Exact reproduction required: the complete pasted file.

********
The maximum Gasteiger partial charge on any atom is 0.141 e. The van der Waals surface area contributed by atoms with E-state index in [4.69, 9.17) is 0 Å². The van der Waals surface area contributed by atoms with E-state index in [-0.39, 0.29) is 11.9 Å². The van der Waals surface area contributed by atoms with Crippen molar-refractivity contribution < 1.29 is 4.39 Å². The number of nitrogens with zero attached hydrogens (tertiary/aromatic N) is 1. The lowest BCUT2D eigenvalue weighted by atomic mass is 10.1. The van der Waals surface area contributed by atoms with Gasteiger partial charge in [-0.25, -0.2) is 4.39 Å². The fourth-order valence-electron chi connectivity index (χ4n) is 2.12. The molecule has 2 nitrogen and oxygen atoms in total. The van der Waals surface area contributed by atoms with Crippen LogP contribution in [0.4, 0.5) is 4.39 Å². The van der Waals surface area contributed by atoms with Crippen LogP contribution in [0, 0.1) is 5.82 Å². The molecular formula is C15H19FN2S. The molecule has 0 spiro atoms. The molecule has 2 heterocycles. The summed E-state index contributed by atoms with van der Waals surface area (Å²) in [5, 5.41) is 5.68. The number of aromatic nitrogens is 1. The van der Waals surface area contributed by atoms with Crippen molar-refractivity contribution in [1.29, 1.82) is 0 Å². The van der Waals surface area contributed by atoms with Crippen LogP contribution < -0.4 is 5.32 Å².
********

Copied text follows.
The maximum Gasteiger partial charge on any atom is 0.141 e. The van der Waals surface area contributed by atoms with E-state index in [4.69, 9.17) is 0 Å². The van der Waals surface area contributed by atoms with E-state index in [-0.39, 0.29) is 11.9 Å². The van der Waals surface area contributed by atoms with Crippen molar-refractivity contribution < 1.29 is 4.39 Å². The number of nitrogens with zero attached hydrogens (tertiary/aromatic N) is 1. The lowest BCUT2D eigenvalue weighted by atomic mass is 10.1. The van der Waals surface area contributed by atoms with Gasteiger partial charge in [-0.25, -0.2) is 4.39 Å². The fourth-order valence-electron chi connectivity index (χ4n) is 2.12. The molecule has 2 nitrogen and oxygen atoms in total. The van der Waals surface area contributed by atoms with Crippen LogP contribution in [0.4, 0.5) is 4.39 Å². The van der Waals surface area contributed by atoms with Crippen LogP contribution in [0, 0.1) is 5.82 Å². The molecular formula is C15H19FN2S. The molecule has 0 spiro atoms. The molecule has 2 heterocycles. The summed E-state index contributed by atoms with van der Waals surface area (Å²) in [5, 5.41) is 5.68. The number of aromatic nitrogens is 1. The van der Waals surface area contributed by atoms with Crippen molar-refractivity contribution in [1.29, 1.82) is 0 Å². The van der Waals surface area contributed by atoms with Crippen LogP contribution < -0.4 is 5.32 Å².